Popular media has been giving significant coverage to a recently published article on the relationship between narcissism–a personality trait that captures admiration or love of self–and use of social network sites (SNSs). This line of research is not new (see here and here[pdf], for example), but it brings more attention to an ongoing discussion regarding Gen Y, technology, and the “downfall” of modern society. More broadly, it considers long and ongoing questions related to the potential negative impacts of new technology on individuals, groups, and relationships.
While none of the studies I’ve referenced above establish causality, media stories I have read suggest that sites such as Facebook are, in fact, making today’s youth more narcisstic. Take, for example, the headline, “Facebook Feeds Narcissism, Survey Finds” from a CNN article about the recent study. In response to this, I (first) get an exasperated look on my face and (second) direct the authors to the following xkcd strip:
As to my exasperation, first let me comment on a pet peeve of mine. As I have been in media in one form or another now for more than a decade, I understand that catchy titles draw in readers; however, bad reporting of data and not acknowledging limitations of studies often leads to gross exaggeration of research findings. Academic studies are typically written in a way that make them inaccessible (both literally and cognitively) to the average person. This is a major reason we have journalists: to transcribe technical findings into a format that nearly anyone can understand. Due to either a lack of knowledge on the part of the writer, the desire to write a more “interesting” story, or sheer laziness, this process often ends like a game of “telephone,” with the final story only somewhat resembling the original. And while I don’t expect your average newspaper or broadcast news writer to understand the technicalities of a newly published stem-cell study (heck, I would barely understand that), distinguishing between correlation and causation is essential to accurate reporting. Furthermore, it is essential that when reporting significant findings (such as those which could have an impact on policy down the line), writers acknowledge potential limitations to the findings, such as issues of generalizability, small sample sizes, or small effect sizes.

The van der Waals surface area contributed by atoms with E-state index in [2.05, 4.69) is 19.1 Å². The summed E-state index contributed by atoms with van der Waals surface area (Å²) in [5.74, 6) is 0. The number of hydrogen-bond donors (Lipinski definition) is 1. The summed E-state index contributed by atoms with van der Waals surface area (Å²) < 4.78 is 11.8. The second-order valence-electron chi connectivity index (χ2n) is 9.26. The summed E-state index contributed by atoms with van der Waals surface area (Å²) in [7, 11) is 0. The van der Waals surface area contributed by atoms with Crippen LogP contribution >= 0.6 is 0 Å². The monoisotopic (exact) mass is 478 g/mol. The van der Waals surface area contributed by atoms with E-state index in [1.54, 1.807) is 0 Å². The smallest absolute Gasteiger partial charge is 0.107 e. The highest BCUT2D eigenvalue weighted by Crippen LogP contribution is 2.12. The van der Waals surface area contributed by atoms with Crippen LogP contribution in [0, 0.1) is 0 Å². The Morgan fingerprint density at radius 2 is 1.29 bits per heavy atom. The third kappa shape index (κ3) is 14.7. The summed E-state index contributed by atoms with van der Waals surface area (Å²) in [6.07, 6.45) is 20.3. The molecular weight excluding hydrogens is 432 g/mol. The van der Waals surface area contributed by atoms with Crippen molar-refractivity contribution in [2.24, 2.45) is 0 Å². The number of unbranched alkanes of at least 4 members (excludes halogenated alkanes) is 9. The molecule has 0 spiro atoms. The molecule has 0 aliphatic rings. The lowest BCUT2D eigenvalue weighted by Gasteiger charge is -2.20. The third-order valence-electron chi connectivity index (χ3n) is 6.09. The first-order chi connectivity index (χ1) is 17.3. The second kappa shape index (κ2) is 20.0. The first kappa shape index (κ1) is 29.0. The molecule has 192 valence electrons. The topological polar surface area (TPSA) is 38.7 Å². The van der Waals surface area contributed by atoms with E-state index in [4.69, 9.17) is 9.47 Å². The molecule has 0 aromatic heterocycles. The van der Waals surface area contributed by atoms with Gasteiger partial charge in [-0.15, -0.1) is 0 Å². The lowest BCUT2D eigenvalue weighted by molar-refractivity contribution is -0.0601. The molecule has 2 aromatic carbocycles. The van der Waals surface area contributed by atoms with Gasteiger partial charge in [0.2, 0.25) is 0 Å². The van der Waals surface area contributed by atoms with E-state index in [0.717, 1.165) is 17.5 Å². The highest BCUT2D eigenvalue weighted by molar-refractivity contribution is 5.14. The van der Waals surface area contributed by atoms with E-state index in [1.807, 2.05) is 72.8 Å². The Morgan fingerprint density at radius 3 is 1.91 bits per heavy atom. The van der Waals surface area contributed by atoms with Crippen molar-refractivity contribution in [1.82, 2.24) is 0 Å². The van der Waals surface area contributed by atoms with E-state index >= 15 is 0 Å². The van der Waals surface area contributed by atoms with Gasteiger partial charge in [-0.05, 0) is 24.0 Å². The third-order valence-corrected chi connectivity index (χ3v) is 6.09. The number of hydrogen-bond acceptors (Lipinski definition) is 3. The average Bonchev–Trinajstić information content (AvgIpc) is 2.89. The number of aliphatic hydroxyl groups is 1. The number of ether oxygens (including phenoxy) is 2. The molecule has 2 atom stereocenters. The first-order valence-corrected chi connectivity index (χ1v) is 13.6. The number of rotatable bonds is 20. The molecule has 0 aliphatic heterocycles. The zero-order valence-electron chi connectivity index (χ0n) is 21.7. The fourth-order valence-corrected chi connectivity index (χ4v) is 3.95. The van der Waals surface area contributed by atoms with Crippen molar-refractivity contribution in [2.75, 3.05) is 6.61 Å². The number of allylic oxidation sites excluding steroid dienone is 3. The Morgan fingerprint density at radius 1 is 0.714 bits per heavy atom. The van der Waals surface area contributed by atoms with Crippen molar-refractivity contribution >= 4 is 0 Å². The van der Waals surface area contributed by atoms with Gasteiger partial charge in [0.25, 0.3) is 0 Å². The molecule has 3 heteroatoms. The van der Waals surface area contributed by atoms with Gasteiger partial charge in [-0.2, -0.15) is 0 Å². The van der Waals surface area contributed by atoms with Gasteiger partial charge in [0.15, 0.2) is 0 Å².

Okay, back to the findings. The most recent study found positive correlations between various components of a user’s profile and narcissism. Unfortunately, the coding of profile components appear to be seriously flawed for a number of reasons. First, coding was only performed by the author, which prevents inter-coder reliability from being established and potentially introduces researcher bias: because the author is also the coder, she could unconsciously have coded content to reflect the findings she wanted. Another concern is that the author provides no details regarding if she created a code book or, assuming she did, how she established criteria for coding. For example, she states that use of positive adjectives such as “nice” and “funny” in the About Me section of the profile were coded as indicators of narcissism, which I find to be a bit of a stretch. Likewise, she coded the use of photo editing software for the profile picture to be an indicator of narcissism, which raises two concerns from me: (1) photo editing software is often not easy to detect, and (2) in cases when it is, it may be serving an artistic purpose rather than an egotistical one. Because the author had no interaction with participants regarding why they made decisions regarding content choices, it is impossible to make assertions as to the reason behind these choices.